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Today’s News - Thursday, February 23, 2017

EDITOR'S NOTE: Tomorrow and Monday will be no-newsletter days. We'll be back Tuesday, February 28.

•   Walker wades deep into how cities are dealing with climate change "as the White House aims to stifle climate science": they're cooperating globally and planning locally.

•   Speaking of politics, a good reason to be in NYC next week: Parsons' "Making Home in Wounded Places: Memory, Design, and the Spatial" 2-day symposium (impressive line-up of speakers!).

•   Romero takes a totally fascinating tour of Fordlândia, Henry Ford's 1928 "failed utopia" deep in Brazil's Amazon: "It turns out Detroit isn't the only place where Ford produced ruin."

•   Lenora Brown parses the fascinating history of Johannesburg's Ponte Tower, "an ode to the gods of brutalism" considered "an apartheid-era architectural triumph" - and now "a mainstay of movies about the end of the world."

•   Waite ponders the sad fate of Hodder's once-lauded National Wildflower Centre - it's "a rotting mess" and "tragically decomposing" - and it's only 16 years old (before/after pix are heartbreaking).

•   Rawn returns to Tanglewood with "ambitious" plans to add a new complex to its 1994 Seiji Ozawa Hall for the Boston Symphony Orchestra.

•   A major donation brings the Denver Art Museum closer to completing its plan to renovate Ponti's North Building and add a welcome center by Fentress and Machado Silvetti.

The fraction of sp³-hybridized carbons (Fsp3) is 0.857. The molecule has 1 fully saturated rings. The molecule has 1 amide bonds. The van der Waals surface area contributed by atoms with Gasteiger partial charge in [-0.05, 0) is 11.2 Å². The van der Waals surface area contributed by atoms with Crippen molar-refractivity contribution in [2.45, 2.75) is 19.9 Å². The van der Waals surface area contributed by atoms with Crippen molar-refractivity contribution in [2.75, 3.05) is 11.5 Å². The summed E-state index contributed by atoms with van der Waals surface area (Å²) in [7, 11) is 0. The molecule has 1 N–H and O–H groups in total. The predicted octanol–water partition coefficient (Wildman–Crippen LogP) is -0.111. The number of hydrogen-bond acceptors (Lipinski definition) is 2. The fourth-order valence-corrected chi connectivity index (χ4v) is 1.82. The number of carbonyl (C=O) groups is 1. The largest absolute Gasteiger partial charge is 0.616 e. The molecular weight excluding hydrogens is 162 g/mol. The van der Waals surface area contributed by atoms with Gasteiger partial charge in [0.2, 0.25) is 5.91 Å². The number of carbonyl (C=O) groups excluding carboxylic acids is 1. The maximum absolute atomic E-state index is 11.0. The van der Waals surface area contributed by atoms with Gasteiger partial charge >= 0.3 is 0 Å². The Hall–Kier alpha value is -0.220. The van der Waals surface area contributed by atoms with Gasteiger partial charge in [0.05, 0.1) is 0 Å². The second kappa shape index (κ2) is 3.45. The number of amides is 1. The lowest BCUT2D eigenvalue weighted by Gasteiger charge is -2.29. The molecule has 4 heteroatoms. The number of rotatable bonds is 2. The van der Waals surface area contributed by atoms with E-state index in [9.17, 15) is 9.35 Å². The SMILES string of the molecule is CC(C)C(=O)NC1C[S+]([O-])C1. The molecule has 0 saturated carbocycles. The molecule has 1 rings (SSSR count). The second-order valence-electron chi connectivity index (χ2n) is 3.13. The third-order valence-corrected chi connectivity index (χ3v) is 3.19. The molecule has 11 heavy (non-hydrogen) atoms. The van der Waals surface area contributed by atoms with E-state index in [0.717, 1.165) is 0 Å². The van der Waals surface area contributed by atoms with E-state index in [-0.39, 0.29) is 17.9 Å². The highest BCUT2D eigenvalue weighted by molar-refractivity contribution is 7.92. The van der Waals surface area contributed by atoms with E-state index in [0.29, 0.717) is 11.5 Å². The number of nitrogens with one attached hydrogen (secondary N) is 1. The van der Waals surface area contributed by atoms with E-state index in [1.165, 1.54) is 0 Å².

•   An impressive shortlist of five international teams now vying to design Toronto's Etobicoke Civic Centre.

•   Kamin considers how architects and urban designers are preparing for the coming era of driverless cars: "The possibilities are dazzling. There is also a dystopian alternative of technology run amok."

•   Call for entries: The Driverless Future Challenge (how timely!) + Architect magazine's 2017 R+D Awards + Hong Kong Pixel Homes Competition.

•   Weekend diversions:

•   Lambert reflects on her 75 years in architecture as part of "Phyllis Lambert: 75 Years at Work" at the Canadian Centre for Architecture.

•   The Met Breuer revisits four of Breuer's buildings.

•   In Austin, the goal of "Shape the Conversation" is to "to 'pull off the cloak of invisibility' of women in architecture."

•   Toronto's Winter Stations are bringing Torontonians to their winter waterfront with what Rochon calls "gutsy" and "lyrical" installations.

•   Hawthorne hails Krumwiede's "Atlas of Another America: An Architectural Fiction": it's a "satirical jolt for the earnest world of architecture publishing."

•   Brownell cheers Rael's "Borderwall as Architecture: A Manifesto for the US-Mexico Boundary" as "an intrepid" book that "captivates readers with bittersweet tales and imaginative futures."

•   Lewis parses four Jane Jacobs tomes: "The [two] new biographies are satisfying. But they leave nagging gaps."



  


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